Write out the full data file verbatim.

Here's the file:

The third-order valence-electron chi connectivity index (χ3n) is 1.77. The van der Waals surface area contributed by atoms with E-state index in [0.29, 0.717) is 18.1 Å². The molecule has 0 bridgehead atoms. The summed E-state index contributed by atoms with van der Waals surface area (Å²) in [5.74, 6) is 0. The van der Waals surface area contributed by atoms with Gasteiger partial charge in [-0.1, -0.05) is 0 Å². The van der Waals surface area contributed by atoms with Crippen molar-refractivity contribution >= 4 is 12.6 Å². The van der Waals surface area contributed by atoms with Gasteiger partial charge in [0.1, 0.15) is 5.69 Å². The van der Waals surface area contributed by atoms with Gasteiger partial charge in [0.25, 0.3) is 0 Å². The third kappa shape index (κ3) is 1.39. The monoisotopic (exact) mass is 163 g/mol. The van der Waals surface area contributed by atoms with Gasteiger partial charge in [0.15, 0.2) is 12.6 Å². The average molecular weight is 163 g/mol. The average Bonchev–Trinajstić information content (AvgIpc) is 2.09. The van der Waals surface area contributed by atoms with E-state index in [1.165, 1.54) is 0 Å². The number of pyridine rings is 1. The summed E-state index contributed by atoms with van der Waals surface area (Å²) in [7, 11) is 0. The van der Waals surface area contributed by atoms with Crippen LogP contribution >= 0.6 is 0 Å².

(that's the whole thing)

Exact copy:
The third-order valence-electron chi connectivity index (χ3n) is 1.77. The van der Waals surface area contributed by atoms with E-state index in [0.29, 0.717) is 18.1 Å². The molecule has 0 bridgehead atoms. The summed E-state index contributed by atoms with van der Waals surface area (Å²) in [5.74, 6) is 0. The van der Waals surface area contributed by atoms with Gasteiger partial charge in [-0.1, -0.05) is 0 Å². The van der Waals surface area contributed by atoms with Crippen molar-refractivity contribution >= 4 is 12.6 Å². The van der Waals surface area contributed by atoms with Gasteiger partial charge in [0.1, 0.15) is 5.69 Å². The van der Waals surface area contributed by atoms with Gasteiger partial charge in [0.25, 0.3) is 0 Å². The third kappa shape index (κ3) is 1.39. The monoisotopic (exact) mass is 163 g/mol. The van der Waals surface area contributed by atoms with Gasteiger partial charge in [0.15, 0.2) is 12.6 Å². The average molecular weight is 163 g/mol. The average Bonchev–Trinajstić information content (AvgIpc) is 2.09. The van der Waals surface area contributed by atoms with E-state index in [1.165, 1.54) is 0 Å². The number of pyridine rings is 1. The summed E-state index contributed by atoms with van der Waals surface area (Å²) in [7, 11) is 0. The van der Waals surface area contributed by atoms with Crippen LogP contribution >= 0.6 is 0 Å².